My cousins, Rowan and James Herndon, were at that time operating a store, and tiring of their investment and the confinement it necessitated, James sold his interest to an idle, shiftless fellow named William Berry. Soon after Rowan disposed of his to Lincoln. That the latter, who was without means and in search of work, could succeed to the ownership of even a half interest in a concern where but a few days before he would in all probability gladly have exchanged his services for his board, doubtless seems strange to the average young business man of to-day. I once asked Rowan Herndon what induced him to make such liberal terms in dealing with Lincoln, whom he had known for so short a time.
“I believed he was thoroughly honest,” was the reply, “and that impression was so strong in me I accepted his note in payment of the whole. He had no money, but I would have advanced him still more had he asked for it.”
Lincoln and Berry had been installed in business but a short time until one Reuben Radford, the proprietor of another New Salem grocery, who, happening to incur the displeasure of the Clary’s Grove boys, decided suddenly one morning, in the commercial language of later days, to “retire from business.” A visit by night of the Clary’s Grove contingent always hastened any man’s retirement from business. The windows were driven in, and possession taken of the stock without either ceremony or inventory. If, by break of day, the unfortunate proprietor found any portion of his establishment standing where he left it the night before, he might count himself lucky. In Radford’s case, fearing “his bones might share the fate of his windows,” he disposed of his stock and good-will to William Greene for a consideration of four hundred dollars. The latter employed Lincoln to make an inventory of the goods, and when completed, the new merchant, seeing in it something of a speculation, offered Greene an advance of two hundred and fifty dollars on his investment. The offer was accepted, and the stock and fixtures passed into the ownership and control of the now enterprising firm of Lincoln & Berry. They subsequently absorbed the remnant of a store belonging to one Rutledge, which last transaction cleared the field of all competitors and left them in possession of the only mercantile concern in New Salem.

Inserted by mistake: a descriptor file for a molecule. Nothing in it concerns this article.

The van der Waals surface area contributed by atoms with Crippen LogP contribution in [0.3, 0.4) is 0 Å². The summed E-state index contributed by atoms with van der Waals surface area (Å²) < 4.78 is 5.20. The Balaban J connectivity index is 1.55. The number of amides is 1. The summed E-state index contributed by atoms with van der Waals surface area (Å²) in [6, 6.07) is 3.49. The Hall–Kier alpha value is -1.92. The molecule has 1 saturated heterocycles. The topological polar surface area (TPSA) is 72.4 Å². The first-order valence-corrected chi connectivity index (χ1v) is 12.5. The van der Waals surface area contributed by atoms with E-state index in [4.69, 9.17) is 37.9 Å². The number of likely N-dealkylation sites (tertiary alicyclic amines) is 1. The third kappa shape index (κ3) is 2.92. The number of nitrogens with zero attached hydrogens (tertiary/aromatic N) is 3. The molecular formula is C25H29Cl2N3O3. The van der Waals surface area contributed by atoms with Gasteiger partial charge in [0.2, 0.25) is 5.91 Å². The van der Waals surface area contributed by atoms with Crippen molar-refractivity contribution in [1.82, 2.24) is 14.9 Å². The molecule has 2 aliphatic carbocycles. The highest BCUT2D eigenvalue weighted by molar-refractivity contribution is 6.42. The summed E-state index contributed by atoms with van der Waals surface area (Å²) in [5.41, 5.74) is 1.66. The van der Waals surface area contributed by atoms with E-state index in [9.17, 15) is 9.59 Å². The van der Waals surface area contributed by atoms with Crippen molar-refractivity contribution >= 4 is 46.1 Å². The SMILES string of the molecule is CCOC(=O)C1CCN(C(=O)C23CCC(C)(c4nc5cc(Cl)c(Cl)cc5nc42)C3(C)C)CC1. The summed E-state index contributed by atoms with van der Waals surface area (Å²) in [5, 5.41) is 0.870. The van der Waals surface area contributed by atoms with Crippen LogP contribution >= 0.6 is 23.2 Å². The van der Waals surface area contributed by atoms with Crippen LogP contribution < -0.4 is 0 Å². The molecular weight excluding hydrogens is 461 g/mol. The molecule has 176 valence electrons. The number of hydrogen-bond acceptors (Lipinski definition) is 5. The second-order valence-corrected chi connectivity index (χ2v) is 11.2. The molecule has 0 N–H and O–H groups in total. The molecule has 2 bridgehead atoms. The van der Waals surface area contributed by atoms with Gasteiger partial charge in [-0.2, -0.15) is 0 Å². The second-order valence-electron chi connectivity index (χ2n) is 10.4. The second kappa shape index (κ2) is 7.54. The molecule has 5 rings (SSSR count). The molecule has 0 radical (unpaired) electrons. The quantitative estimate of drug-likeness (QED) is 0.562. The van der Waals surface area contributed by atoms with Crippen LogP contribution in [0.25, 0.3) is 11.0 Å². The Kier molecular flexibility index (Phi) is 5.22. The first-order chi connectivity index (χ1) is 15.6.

To effect these sales not a cent of money was required-the buyer giving the seller his note and the latter assigning it to someone else in another trade. Berry gave his note to James Herndon, Lincoln his to Rowan Herndon, while Lincoln & Berry as a firm, executed their obligation to Greene, Radford, and Rutledge in succession. Surely Wall Street at no time in its history has furnished a brace of speculators who in so brief a period accomplished so much and with so little money. A few weeks only were sufficient to render apparent Lincoln’s ill adaptation to the requirements of a successful business career. Once installed behind the counter he gave himself up to reading and study, depending for the practical management of the business on his partner. A more unfortunate selection than Berry could not have been found; for, while Lincoln at one end of the store was dispensing political information, Berry at the other was disposing of the firm’s liquors, being the best customer for that article of merchandise himself. To put it more plainly, Lincoln’s application to Shakespeare and Bums was only equalled by Berry’s attention to spigot and barrel. That the latter in the end succeeded in squandering a good portion of their joint assets, besides wrecking his own health, is not to be wondered at. By the spring of 1833 they, like their predecessors, were ready to retire. Two brothers named Trent coming along, they sold to them on the liberal terms then prevalent the business and good-will; but before the latter’s notes fell due, they in turn had failed and fled. The death of Berry following soon after, released him from the payment of any notes or debts, and thus Lincoln was left to meet the unhonored obligations of the ill-fated partnership, or avoid their payment by dividing the responsibility and pleading the failure of the business. That he assumed all the liability and set resolutely to work to pay everything, was strictly in keeping with his fine sense of honor and justice. He was a long time meeting these claims, even as late as 1848 sending to me from Washington portions of his salary as Congressman to be applied on the unpaid remnant of the Berry & Lincoln indebtedness-but in time he extinguished it all, even to the last penny.
By William H. Herndon，Jesse W. Weik “Herndon’s Lincoln: A True Story of a Great Life”